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This month (September 2014) saw the pilot of new immigration status checks which landlords and letting agents are required to conduct on prospective tenants. This controversial new policy has caused concern amongst housing professionals, but what really is the impact on letting agents?
What do letting agents have to do?
The legislation, which will come into force across the UK in 2015, will require letting agents to check identity documents to make sure that prospective tenants have the right to live in the UK, as well as taking responsibility for ensuring that documents provided by prospective tenants are legitimate.
The checks apply not just to the leaseholder but to anyone living in the property aged 18 or above. However they will only be required for new tenancies, the checks do not need to be carried out on existing tenants.
What is the purpose of tenant immigration status checks?
Research conducted by the Office of National Statistics suggests that around 85% of migrants who have come to the UK within the last year are living in private rented accommodation. A number of these people will be living in the UK illegally, and by requiring tenant immigration status checks, the Home Office hopes to reduce the number of illegal immigrants residing here.
The Government is also implementing immigration checks as one plan of attack against illegal landlords who are renting out unsafe and overcrowded properties, as often these landlords rent to people living in the UK without the right to do so.
Are letting agents really qualified to do these checks?
Much of the controversy around these tenant immigration status checks is around the perception that landlords and letting agents are being asked to act like border control staff. Of particular concern has been the fact that letting agents are responsible for assessing whether a passport is real or fake.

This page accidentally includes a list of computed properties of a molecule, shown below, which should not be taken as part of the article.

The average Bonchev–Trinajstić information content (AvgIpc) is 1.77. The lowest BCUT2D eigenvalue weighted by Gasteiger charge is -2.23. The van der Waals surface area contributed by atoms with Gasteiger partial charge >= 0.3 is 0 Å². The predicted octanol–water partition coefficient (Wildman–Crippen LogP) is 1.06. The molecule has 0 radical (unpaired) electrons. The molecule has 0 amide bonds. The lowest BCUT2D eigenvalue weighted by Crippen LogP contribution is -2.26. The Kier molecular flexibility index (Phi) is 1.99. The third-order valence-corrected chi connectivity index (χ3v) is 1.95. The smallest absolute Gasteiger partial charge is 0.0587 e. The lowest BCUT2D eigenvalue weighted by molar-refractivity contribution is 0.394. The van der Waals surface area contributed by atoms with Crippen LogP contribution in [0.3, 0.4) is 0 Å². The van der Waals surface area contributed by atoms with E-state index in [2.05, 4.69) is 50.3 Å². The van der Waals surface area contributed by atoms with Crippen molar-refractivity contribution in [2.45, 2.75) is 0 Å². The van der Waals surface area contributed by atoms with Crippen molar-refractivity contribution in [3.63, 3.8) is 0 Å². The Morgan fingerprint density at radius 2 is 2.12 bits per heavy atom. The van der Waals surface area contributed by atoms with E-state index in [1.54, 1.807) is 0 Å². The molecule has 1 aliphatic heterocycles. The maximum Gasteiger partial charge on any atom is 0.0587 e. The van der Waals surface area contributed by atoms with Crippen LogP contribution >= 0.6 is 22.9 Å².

However, the Government’s guidance is keen to promote that what is being asked is relatively ‘light touch’. It compares the checks to those that employers have to do before hiring a new member of staff, and has promised guidance and support when the legislation is widely rolled out.
What happens if the tenant does not pass the checks?
Information recently provided by the Home Office explains how letting agencies should conduct immigration checks, and provides lists of acceptable documentation. The process outlined for the pilot involves landlords or letting agents checking and copying identity documents, but if there is uncertainty around validity, or if the tenant is unable to supply the correct documentation, a ‘Right to Rent’ check can be conducted via the Home Office website. At this point, advice will be provided to the letting agent on how to proceed.
What does my agency need to do next?
There is no requirement for letting agents to conduct these checks until the pilot (which began in early September in Birmingham, Walsall, Sandwell, Dudley and Wolverhampton) has been completed. Therefore, letting agencies should look out for further guidance being published by the Home Office in order to ensure that you stay compliant and avoid a potential fine of up to £3000 when the new rules are implemented.
More information can be obtained from this Government Factsheet on “Tackling illegal immigration in privately rented accommodation“.
The government Right to Work online tool is easy to use and is a helpful checklist.
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